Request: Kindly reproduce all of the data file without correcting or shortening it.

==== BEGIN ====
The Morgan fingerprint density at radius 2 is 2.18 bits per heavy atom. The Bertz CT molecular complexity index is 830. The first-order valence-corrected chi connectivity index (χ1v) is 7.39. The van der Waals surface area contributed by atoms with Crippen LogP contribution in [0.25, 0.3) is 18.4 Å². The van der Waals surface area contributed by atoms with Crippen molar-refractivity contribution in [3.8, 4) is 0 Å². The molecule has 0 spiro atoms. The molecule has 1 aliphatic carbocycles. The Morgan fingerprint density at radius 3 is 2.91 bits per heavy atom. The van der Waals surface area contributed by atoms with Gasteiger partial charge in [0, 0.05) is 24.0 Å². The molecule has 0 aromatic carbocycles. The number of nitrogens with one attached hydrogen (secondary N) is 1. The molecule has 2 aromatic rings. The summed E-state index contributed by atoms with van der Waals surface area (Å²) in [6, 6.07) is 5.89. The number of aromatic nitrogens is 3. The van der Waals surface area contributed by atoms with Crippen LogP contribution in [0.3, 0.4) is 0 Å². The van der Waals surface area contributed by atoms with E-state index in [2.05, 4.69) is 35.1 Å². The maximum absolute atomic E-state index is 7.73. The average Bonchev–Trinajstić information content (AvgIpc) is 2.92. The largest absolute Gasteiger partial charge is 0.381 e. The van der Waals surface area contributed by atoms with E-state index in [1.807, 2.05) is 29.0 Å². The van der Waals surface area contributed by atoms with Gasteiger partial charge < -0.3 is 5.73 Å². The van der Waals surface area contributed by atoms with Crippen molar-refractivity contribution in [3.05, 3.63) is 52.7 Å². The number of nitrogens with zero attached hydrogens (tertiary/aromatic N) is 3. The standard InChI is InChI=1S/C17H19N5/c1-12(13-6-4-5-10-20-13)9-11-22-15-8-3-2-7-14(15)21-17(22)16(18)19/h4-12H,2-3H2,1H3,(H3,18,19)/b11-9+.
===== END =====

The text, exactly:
The Morgan fingerprint density at radius 2 is 2.18 bits per heavy atom. The Bertz CT molecular complexity index is 830. The first-order valence-corrected chi connectivity index (χ1v) is 7.39. The van der Waals surface area contributed by atoms with Crippen LogP contribution in [0.25, 0.3) is 18.4 Å². The van der Waals surface area contributed by atoms with Crippen molar-refractivity contribution in [3.8, 4) is 0 Å². The molecule has 0 spiro atoms. The molecule has 1 aliphatic carbocycles. The Morgan fingerprint density at radius 3 is 2.91 bits per heavy atom. The van der Waals surface area contributed by atoms with Gasteiger partial charge in [0, 0.05) is 24.0 Å². The molecule has 0 aromatic carbocycles. The number of nitrogens with one attached hydrogen (secondary N) is 1. The molecule has 2 aromatic rings. The summed E-state index contributed by atoms with van der Waals surface area (Å²) in [6, 6.07) is 5.89. The number of aromatic nitrogens is 3. The van der Waals surface area contributed by atoms with Crippen LogP contribution in [0.3, 0.4) is 0 Å². The van der Waals surface area contributed by atoms with E-state index in [2.05, 4.69) is 35.1 Å². The maximum absolute atomic E-state index is 7.73. The average Bonchev–Trinajstić information content (AvgIpc) is 2.92. The largest absolute Gasteiger partial charge is 0.381 e. The van der Waals surface area contributed by atoms with E-state index in [1.807, 2.05) is 29.0 Å². The van der Waals surface area contributed by atoms with Gasteiger partial charge < -0.3 is 5.73 Å². The van der Waals surface area contributed by atoms with Crippen molar-refractivity contribution in [3.05, 3.63) is 52.7 Å². The number of nitrogens with zero attached hydrogens (tertiary/aromatic N) is 3. The standard InChI is InChI=1S/C17H19N5/c1-12(13-6-4-5-10-20-13)9-11-22-15-8-3-2-7-14(15)21-17(22)16(18)19/h4-12H,2-3H2,1H3,(H3,18,19)/b11-9+.